La La Land” dominated Sunday’s Golden Globes, winning a record-breaking seven statues including best musical or comedy. The ode to Los Angeles and vintage musicals also won best screenplay and director honors for Damien Chazelle, the 31-year old director who dared to make an un-ironic throwback to the films of Vincente Minnelli and Jacques Demy, as well as picking up acting statues for Ryan Gosling and Emma Stone in the musical or comedy category.

When it came to television, Globe voters spread the love among newcomers. “Atlanta,” an FX series about aspiring rappers, and The Crown,” a Netflix historical drama about the British monarchy,  captured the best comedy and best drama statues, respectively. Both shows are in their inaugural season.

“La La Land,” a valentine to Tinseltown and the artists who go west proved to be a panacea for a time when Hollywood finds itself out of step with a rising political conservatism in the country. “La La Land” broke the previous high-water mark of six wins hit by “One Flew Over the Cuckoo’s Nest” and “Midnight Express.”

In the best drama film category, “Moonlight,” a low-budget coming-of-age story about a sexually confused boy in the Miami ghetto, beat out heavy hitters such as “Manchester by the Sea” and “Hacksaw Ridge.”

“Moonlight” director Barry Jenkins said backstage that being able to set the film in his hometown of Miami “meant the world to me.” He added: “It can be a cliche to say that a city is a character in a film. But it really was in this film.” He credited A24 with distributing the film in 20 territories and added: “They believed in our voice so much that they literally opened a new lane in their businesses ….It was a beautiful process.”

The evening was filled with politics — from the films and shows that were honored to the speeches themselves, many of which took issue with President-elect Donald Trump.

The Golden Globes are an essential stop during Hollywood’s months-long awards season odyssey. “La La Land” used the evening to solidify its position as an Oscar front-runner. But the Globes differ from the Oscars in several important ways. The awards show rewards work on both the big and small screen, and segregates drama films from musicals and comedies.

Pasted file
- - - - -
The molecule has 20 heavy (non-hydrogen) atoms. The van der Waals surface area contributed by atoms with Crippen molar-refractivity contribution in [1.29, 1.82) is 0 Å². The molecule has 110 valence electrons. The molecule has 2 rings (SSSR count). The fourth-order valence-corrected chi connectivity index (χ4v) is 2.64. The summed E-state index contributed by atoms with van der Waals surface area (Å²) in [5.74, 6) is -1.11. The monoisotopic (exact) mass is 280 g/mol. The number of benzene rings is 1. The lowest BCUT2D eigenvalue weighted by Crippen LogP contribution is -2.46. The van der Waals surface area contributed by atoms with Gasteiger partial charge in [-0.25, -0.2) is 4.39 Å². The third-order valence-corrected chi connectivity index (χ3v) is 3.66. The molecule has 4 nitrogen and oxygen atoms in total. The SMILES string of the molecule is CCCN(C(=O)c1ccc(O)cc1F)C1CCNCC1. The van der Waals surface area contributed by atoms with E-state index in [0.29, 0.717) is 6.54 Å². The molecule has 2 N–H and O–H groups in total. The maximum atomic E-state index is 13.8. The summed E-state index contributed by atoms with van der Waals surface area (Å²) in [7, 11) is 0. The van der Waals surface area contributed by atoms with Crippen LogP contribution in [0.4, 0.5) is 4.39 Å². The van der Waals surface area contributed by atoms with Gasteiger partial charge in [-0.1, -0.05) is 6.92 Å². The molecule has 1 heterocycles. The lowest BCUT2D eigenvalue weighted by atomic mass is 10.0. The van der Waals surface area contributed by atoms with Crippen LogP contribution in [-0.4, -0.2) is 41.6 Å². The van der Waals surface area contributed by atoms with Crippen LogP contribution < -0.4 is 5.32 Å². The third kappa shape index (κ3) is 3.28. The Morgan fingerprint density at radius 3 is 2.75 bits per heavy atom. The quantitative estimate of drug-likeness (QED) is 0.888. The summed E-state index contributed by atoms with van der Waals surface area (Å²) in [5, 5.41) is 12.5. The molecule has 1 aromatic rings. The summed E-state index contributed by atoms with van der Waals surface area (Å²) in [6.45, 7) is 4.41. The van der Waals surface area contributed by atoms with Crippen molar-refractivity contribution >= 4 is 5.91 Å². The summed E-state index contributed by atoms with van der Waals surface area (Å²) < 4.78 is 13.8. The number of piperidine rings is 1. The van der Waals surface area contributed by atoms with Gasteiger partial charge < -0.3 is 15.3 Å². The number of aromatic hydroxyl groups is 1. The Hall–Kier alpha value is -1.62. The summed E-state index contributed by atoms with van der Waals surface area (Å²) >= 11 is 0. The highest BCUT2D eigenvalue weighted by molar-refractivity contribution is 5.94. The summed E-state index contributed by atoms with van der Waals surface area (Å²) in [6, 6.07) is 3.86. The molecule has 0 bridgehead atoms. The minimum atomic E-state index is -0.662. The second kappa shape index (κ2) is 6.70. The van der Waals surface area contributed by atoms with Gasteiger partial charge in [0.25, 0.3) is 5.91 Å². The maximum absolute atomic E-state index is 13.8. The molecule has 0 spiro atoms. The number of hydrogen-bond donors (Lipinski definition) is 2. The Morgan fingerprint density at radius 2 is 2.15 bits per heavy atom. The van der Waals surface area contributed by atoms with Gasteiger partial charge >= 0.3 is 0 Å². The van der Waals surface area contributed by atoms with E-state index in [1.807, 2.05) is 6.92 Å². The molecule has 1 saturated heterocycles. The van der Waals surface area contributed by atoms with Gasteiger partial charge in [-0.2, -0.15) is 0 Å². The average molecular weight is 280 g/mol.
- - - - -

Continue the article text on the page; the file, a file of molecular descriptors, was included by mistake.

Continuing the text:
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Casey Affleck picked up a best actor in a drama award for his work as a grieving janitor in “Manchester by the Sea.” He has received nearly every film acting honor so far this year. Not so Isabelle Huppert, who nabbed a best actress in a drama award for “Elle,” the story of a woman who exacts revenge on an assailant. A visibly shocked Huppert picked up the award over the heavily favored Natalie Portman for “Jackie.”

The Globes haven’t been the focal point for Hollywood’s diversity crisis. That’s fallen to the Academy Awards, which have been slammed for failing to honor actors of color for the past two years. But the 2017 edition of the Globes was notable for honoring shows and films that deal with race in America. In addition to “Moonlight,” which is directed by, written by, and stars black artists, television awards went to “Atlanta” and “The People v. O.J. Simpson: American Crime Story,” which won best limited series. “American Crime Story” looks at the football star’s murder trial and the way it divided the city of Los Angeles around racial lines. “American justice is anything but blind when race, gender and celebrity are involved,” said producer Nina Jacobson in her victory speech, going on to note that those issues remain relevant 20 years after the Simpson trial.

Best actress in a TV comedy winner Tracee Ellis Ross (“Black-ish”) used her time at the microphone to address Hollywood’s poor track record with creating shows and films for people of color. “This is for all of the women, women of color, and colorful people, whose stories, ideas, thoughts are not always considered worthy and valid and important,” she said. “I want you to know I see you, we see you.”

“Atlanta” creator and star Donald Glover, who also earned a best actor in a TV comedy award, had a similar message. “I really want to thank Atlanta and all the, like, black folks in Atlanta,” Glover said during the first of two victory speeches. “Just for being alive.”